Wednesday, May 16, 2018

The Letter - Martin Wiles

Direct your children onto the right path, and when they are older, they will not leave it. Proverbs 22:6 NLT

A solitary letter, addressed and dated, lay among other stuff.

The text from my daughter read, “Hope chest treasures.” Along with it came a picture. My father had made her a small cedar chest she called her hope chest. In it, she placed things she hoped to use when she got married, along with other sentimental items. I recognized the handwriting on the letter as mine. The date was eighteen years earlier.

“What does the letter say?” I texted back.

“You don’t remember,” she responded.

“Of course not.” 

“Well, you can read it when you come to the house.”

I hurried my wife, and we made our way to our daughter’s home.

“Where’s the letter,” I quickly said.

She handed it over, and I eagerly opened it. She and I had just finished a five-day backpacking trip. In the letter, I told her how much fun I had had, how much I loved her, and how I hoped she would always feel comfortable coming to me when she needed to talk. I think my hope that she placed in her hope chest came true.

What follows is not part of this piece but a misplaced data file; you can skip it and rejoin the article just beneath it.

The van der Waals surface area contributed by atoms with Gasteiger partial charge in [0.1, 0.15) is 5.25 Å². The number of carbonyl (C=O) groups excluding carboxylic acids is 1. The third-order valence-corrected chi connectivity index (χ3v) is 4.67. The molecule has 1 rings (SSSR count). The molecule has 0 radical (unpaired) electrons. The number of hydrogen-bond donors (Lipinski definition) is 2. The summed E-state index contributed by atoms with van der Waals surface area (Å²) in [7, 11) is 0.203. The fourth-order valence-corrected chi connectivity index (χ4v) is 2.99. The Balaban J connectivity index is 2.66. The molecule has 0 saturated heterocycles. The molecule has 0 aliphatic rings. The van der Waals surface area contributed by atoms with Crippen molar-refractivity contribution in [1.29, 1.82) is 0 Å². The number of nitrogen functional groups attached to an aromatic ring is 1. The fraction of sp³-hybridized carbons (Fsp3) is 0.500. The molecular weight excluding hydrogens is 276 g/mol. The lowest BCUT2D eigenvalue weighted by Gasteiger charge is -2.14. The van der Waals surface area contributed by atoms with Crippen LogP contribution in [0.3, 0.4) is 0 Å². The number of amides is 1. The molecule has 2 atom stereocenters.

Parenting is tough, but the writer of the proverb says training children correctly has its advantages. The proverbs in the book of Proverbs are not absolutes but norms. Usually, when a child is taught the right way, they follow it—even though they may temporarily stray. I am proof of the truth—as is my daughter. My son is still straying.

An African proverb says, “It takes a village to raise a child.” And it does. Parents, grandparents, aunts, uncles, cousins, school teachers, church teachers, deacons, preachers, etc. Training them spiritually is essential, but so is training them to use the gifts and talents God has created in them. This means allowing them to follow their God-ordained employment or professional path, whether it’s the one I’d prefer or not. God doesn’t want a world filled with only preachers, evangelists, and missionaries.

Training children takes time. It’s easier to throw a tech gadget their way, to sit them in front of the television, or to simply bail them out when they get into trouble. Teaching them and creating an atmosphere where they’ll feel comfortable talking requires effort and time.

God is more than willing to give you wisdom to raise your children. Depend on Him for it. Don’t try to go it alone.



Prayer: Father, thank You for our children. Give us the courage and patience to teach them your ways. 

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